Lyon and his band played – still do – a similar type of bar-room rock as Springsteen at his most rambunctious. The Boss’s sideman Steven Van Zandt was a member of the Asbury Jukes before leaving to join the E Street Band. Springsteen wrote songs for them, such as the title track to their 1978 album Hearts of Stone, a gritty, stomping blend of Stax soul and rock and roll. Wags have called it the best album Springsteen never made.
Both Lyon and Springsteen cut their teeth on the New Jersey club circuit. “You’d play in a bar in Asbury Park and the people who’d come in, none of them were wealthy, they were all working class people, going out on a Friday or a Saturday night, and you had to provide that energy, you had to be honest with them. They didn’t want dilettantes, they wanted you to work,” Lyon remembers.
Musical influences were R&B and soul, the Rolling Stones, Van Morrison, Elmore James. In Springsteen’s case, there was folk too, Woody Guthrie and Bob Dylan. The genesis of his famously committed performing style lay here, playing in New Jersey’s clubs and bars to people letting off steam after a week’s work. It was no-nonsense rock, played from the heart by hard-working bands, a weekend mirror image of blue collar toil: work as play. Not for nothing was one of Springsteen’s early bands called Steel Mill.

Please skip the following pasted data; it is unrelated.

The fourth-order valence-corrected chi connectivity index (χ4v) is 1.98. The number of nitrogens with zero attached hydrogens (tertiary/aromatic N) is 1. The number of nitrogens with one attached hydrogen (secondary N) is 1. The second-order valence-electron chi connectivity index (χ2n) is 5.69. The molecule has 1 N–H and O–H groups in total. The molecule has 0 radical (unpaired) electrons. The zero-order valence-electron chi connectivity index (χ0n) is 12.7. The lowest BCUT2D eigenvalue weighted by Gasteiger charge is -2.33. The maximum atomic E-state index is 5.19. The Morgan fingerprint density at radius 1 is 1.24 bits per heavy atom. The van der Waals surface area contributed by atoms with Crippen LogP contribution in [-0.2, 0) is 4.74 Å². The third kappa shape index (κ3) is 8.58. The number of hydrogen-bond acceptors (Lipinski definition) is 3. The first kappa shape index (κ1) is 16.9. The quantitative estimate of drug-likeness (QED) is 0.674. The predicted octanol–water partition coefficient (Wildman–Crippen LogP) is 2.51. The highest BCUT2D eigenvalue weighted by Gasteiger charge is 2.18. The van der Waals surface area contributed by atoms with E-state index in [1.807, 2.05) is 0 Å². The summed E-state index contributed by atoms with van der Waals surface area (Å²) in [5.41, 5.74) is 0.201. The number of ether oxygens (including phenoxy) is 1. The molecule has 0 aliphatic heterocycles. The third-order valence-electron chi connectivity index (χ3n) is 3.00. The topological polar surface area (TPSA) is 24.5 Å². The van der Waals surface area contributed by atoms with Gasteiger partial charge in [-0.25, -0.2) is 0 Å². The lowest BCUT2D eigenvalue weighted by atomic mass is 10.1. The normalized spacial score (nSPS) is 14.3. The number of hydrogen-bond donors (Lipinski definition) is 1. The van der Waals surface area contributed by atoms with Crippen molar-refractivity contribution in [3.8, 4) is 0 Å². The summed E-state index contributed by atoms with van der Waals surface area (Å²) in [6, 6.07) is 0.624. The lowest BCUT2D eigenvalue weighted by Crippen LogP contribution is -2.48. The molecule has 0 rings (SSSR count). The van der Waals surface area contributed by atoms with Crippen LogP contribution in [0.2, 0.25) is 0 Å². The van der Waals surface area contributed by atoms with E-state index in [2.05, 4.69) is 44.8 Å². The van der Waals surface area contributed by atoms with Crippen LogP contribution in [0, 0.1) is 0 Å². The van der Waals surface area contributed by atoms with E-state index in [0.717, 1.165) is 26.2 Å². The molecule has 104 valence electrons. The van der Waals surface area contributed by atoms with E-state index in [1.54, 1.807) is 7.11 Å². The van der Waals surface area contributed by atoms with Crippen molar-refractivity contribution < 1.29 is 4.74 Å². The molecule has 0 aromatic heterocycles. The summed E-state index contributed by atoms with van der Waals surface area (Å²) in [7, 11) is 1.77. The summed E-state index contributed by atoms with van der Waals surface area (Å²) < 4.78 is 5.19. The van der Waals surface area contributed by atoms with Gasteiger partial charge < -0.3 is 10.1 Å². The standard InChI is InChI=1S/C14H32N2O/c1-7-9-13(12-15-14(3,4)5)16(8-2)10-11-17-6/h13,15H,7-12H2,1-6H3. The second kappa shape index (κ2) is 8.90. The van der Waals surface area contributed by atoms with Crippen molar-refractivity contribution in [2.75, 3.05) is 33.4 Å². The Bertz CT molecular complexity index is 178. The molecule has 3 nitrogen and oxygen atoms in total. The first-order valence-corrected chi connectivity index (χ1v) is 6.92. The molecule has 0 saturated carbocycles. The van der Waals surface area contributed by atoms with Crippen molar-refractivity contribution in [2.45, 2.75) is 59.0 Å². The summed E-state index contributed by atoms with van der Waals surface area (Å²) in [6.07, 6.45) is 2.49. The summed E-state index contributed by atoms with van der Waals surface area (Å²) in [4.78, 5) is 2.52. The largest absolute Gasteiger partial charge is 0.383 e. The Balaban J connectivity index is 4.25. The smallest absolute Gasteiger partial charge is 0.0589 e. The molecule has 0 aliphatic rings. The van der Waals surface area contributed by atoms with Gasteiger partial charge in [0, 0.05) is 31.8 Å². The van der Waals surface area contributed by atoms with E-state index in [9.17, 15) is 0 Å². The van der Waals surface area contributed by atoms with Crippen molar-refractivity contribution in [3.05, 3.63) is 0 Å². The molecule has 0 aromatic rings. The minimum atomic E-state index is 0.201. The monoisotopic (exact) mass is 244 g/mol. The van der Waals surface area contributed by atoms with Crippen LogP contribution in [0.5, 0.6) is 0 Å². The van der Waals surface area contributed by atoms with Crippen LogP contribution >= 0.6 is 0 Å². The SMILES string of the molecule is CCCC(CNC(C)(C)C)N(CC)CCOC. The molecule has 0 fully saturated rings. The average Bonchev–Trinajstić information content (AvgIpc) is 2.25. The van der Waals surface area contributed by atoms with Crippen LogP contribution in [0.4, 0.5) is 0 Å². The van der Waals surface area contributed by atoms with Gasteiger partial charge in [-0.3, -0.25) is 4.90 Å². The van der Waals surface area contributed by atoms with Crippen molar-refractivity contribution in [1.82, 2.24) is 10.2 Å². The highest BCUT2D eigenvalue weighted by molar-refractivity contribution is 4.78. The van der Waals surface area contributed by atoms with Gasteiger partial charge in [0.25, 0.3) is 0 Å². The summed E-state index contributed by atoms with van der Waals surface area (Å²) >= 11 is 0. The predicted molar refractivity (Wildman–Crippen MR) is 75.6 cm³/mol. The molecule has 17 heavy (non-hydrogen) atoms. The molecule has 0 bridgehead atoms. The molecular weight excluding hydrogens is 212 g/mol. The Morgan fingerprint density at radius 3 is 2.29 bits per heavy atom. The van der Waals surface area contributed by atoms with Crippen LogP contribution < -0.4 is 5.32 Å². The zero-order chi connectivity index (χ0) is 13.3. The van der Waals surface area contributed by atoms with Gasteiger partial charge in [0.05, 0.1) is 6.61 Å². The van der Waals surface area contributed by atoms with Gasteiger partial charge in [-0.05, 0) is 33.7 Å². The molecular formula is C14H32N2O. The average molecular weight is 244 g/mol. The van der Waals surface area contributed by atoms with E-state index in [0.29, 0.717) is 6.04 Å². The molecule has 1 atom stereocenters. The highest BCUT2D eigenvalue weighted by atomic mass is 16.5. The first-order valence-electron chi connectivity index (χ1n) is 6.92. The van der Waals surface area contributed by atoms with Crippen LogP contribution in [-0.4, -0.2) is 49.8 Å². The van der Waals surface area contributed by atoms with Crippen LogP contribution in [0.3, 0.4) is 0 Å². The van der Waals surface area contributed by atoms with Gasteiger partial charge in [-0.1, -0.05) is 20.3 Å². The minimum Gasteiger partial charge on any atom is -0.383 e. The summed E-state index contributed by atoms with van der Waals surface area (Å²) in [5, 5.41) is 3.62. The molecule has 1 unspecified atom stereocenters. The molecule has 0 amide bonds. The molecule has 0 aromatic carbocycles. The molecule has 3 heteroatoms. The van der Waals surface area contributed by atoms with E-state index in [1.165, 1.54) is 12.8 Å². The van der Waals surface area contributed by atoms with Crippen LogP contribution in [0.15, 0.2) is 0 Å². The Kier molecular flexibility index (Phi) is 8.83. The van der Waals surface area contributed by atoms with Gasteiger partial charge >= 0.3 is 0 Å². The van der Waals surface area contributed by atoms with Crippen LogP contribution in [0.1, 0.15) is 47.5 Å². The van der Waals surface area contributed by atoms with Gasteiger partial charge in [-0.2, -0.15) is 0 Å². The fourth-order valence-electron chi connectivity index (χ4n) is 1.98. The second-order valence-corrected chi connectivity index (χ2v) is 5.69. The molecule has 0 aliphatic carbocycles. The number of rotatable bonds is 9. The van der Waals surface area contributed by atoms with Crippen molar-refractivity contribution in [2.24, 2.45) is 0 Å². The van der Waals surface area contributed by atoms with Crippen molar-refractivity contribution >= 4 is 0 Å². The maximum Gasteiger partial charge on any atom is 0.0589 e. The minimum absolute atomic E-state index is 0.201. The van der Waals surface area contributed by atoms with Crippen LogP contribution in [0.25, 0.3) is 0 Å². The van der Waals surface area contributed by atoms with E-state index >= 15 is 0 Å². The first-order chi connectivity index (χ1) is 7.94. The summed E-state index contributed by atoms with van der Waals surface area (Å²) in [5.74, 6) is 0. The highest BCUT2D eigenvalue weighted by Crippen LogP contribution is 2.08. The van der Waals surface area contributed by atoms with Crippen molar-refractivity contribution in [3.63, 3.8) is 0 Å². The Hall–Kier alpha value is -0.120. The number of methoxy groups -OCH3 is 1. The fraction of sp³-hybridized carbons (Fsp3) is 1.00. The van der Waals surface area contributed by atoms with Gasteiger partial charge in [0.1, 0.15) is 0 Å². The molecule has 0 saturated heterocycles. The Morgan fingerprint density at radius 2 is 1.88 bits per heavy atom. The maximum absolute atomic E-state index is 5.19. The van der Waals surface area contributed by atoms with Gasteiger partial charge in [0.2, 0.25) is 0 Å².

“It’s for people who want to let loose, they don’t want to sit there and contemplate the origin of the thing,” Lyon says. “For us growing up, if you didn’t keep people dancing, if you weren’t passionate that way, they’d go to the next band.” He growls approval at Wrecking Ball’s anti-banker, blue collar populism. “Yeah, that’s right, goddammit. If I was chief executive of Goldman Sachs I couldn’t sleep at night with my million dollar bonus knowing that 10 per cent of Americans are out of work.”
Southside Johnny and the Asbury Jukes were among a number of blue collar rockers who rose in the wake of Born to Run. Others included John “Cougar” Mellencamp and Bob Seger. The style – big guitars and drums, impassioned singing, strident anthems about ordinary folk – became known as “heartland rock”. It was an antidote to a general mood of uncertainty in the late 1970s, a time of economic decline whose effects Springsteen portrayed in 1978’s Darkness on the Edge of Town.
Heartland rock is an extravagantly American style of music, expansive and powerful. Yet in the hands of Springsteen in the 1970s and 1980s it was put to work lauding those in America who didn’t have power: workers in a deindustrialising economy, those being left behind. The style reached its apogee in 1984 with Born in the USA, Springsteen’s biggest-selling album. The title track was about a Vietnam veteran going off the rails, abandoned by his homeland. Yet its tub-thumping choruses – Springsteen bellowing, “I was born in the USA!” with patriotic fervour – dwarfed the more nuanced message the song wanted to transmit.